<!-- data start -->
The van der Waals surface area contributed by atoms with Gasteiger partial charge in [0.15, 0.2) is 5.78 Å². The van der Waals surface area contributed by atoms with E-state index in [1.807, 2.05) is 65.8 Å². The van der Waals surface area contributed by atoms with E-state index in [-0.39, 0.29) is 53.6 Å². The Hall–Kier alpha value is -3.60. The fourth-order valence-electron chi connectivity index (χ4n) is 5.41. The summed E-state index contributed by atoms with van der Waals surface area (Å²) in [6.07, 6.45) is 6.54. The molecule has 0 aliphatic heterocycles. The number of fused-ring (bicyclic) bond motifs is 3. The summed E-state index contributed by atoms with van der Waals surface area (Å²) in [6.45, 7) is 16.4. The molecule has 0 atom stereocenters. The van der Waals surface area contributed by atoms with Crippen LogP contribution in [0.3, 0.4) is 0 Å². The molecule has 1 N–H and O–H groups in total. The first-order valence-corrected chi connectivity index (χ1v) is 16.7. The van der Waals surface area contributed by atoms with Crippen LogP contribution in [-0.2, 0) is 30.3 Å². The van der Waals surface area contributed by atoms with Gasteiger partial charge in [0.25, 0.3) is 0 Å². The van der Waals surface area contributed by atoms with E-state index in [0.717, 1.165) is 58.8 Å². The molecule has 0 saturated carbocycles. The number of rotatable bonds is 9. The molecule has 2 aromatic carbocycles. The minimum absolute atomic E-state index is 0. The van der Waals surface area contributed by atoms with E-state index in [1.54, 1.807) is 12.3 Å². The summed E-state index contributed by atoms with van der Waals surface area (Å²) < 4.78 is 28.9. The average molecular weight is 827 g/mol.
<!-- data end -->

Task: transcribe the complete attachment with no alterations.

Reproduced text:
The van der Waals surface area contributed by atoms with Gasteiger partial charge in [0.15, 0.2) is 5.78 Å². The van der Waals surface area contributed by atoms with E-state index in [1.807, 2.05) is 65.8 Å². The van der Waals surface area contributed by atoms with E-state index in [-0.39, 0.29) is 53.6 Å². The Hall–Kier alpha value is -3.60. The fourth-order valence-electron chi connectivity index (χ4n) is 5.41. The summed E-state index contributed by atoms with van der Waals surface area (Å²) in [6.07, 6.45) is 6.54. The molecule has 0 aliphatic heterocycles. The number of fused-ring (bicyclic) bond motifs is 3. The summed E-state index contributed by atoms with van der Waals surface area (Å²) in [6.45, 7) is 16.4. The molecule has 0 atom stereocenters. The van der Waals surface area contributed by atoms with Crippen LogP contribution in [0.3, 0.4) is 0 Å². The molecule has 1 N–H and O–H groups in total. The first-order valence-corrected chi connectivity index (χ1v) is 16.7. The van der Waals surface area contributed by atoms with Crippen LogP contribution in [-0.2, 0) is 30.3 Å². The van der Waals surface area contributed by atoms with Gasteiger partial charge in [0.25, 0.3) is 0 Å². The van der Waals surface area contributed by atoms with E-state index in [0.717, 1.165) is 58.8 Å². The molecule has 0 saturated carbocycles. The number of rotatable bonds is 9. The molecule has 2 aromatic carbocycles. The minimum absolute atomic E-state index is 0. The van der Waals surface area contributed by atoms with E-state index in [1.54, 1.807) is 12.3 Å². The summed E-state index contributed by atoms with van der Waals surface area (Å²) < 4.78 is 28.9. The average molecular weight is 827 g/mol.